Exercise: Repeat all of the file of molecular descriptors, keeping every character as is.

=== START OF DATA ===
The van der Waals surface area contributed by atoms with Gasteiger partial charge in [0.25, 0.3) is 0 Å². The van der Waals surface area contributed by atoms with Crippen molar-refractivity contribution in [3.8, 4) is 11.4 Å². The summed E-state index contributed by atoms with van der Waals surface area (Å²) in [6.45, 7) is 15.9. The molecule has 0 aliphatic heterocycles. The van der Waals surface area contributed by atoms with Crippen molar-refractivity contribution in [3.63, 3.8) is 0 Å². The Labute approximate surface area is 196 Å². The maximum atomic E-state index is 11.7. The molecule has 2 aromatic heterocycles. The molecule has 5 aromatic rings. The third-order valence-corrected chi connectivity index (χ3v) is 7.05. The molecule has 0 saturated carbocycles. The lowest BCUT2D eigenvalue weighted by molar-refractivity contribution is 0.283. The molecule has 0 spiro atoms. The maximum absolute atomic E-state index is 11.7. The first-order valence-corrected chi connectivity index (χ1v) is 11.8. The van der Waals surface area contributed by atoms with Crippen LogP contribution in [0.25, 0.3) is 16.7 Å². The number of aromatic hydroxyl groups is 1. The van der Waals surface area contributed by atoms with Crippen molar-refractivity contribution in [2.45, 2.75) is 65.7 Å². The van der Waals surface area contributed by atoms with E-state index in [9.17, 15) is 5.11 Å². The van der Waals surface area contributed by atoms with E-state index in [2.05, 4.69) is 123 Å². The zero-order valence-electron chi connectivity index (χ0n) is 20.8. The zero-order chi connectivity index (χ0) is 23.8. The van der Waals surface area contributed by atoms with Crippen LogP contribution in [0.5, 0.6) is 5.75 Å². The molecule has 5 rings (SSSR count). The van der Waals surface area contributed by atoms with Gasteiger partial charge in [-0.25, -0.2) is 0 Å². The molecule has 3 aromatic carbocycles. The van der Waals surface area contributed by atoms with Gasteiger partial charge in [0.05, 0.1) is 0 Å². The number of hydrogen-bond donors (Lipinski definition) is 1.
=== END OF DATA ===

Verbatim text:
The van der Waals surface area contributed by atoms with Gasteiger partial charge in [0.25, 0.3) is 0 Å². The van der Waals surface area contributed by atoms with Crippen molar-refractivity contribution in [3.8, 4) is 11.4 Å². The summed E-state index contributed by atoms with van der Waals surface area (Å²) in [6.45, 7) is 15.9. The molecule has 0 aliphatic heterocycles. The van der Waals surface area contributed by atoms with Crippen molar-refractivity contribution in [3.63, 3.8) is 0 Å². The Labute approximate surface area is 196 Å². The maximum atomic E-state index is 11.7. The molecule has 2 aromatic heterocycles. The molecule has 5 aromatic rings. The third-order valence-corrected chi connectivity index (χ3v) is 7.05. The molecule has 0 saturated carbocycles. The lowest BCUT2D eigenvalue weighted by molar-refractivity contribution is 0.283. The molecule has 0 spiro atoms. The maximum absolute atomic E-state index is 11.7. The first-order valence-corrected chi connectivity index (χ1v) is 11.8. The van der Waals surface area contributed by atoms with Crippen LogP contribution in [0.25, 0.3) is 16.7 Å². The number of aromatic hydroxyl groups is 1. The van der Waals surface area contributed by atoms with Crippen molar-refractivity contribution in [2.45, 2.75) is 65.7 Å². The van der Waals surface area contributed by atoms with E-state index in [9.17, 15) is 5.11 Å². The van der Waals surface area contributed by atoms with E-state index in [2.05, 4.69) is 123 Å². The zero-order valence-electron chi connectivity index (χ0n) is 20.8. The zero-order chi connectivity index (χ0) is 23.8. The van der Waals surface area contributed by atoms with Crippen LogP contribution in [0.5, 0.6) is 5.75 Å². The molecule has 5 rings (SSSR count). The van der Waals surface area contributed by atoms with Gasteiger partial charge in [-0.25, -0.2) is 0 Å². The molecule has 3 aromatic carbocycles. The van der Waals surface area contributed by atoms with Gasteiger partial charge in [0.05, 0.1) is 0 Å². The number of hydrogen-bond donors (Lipinski definition) is 1.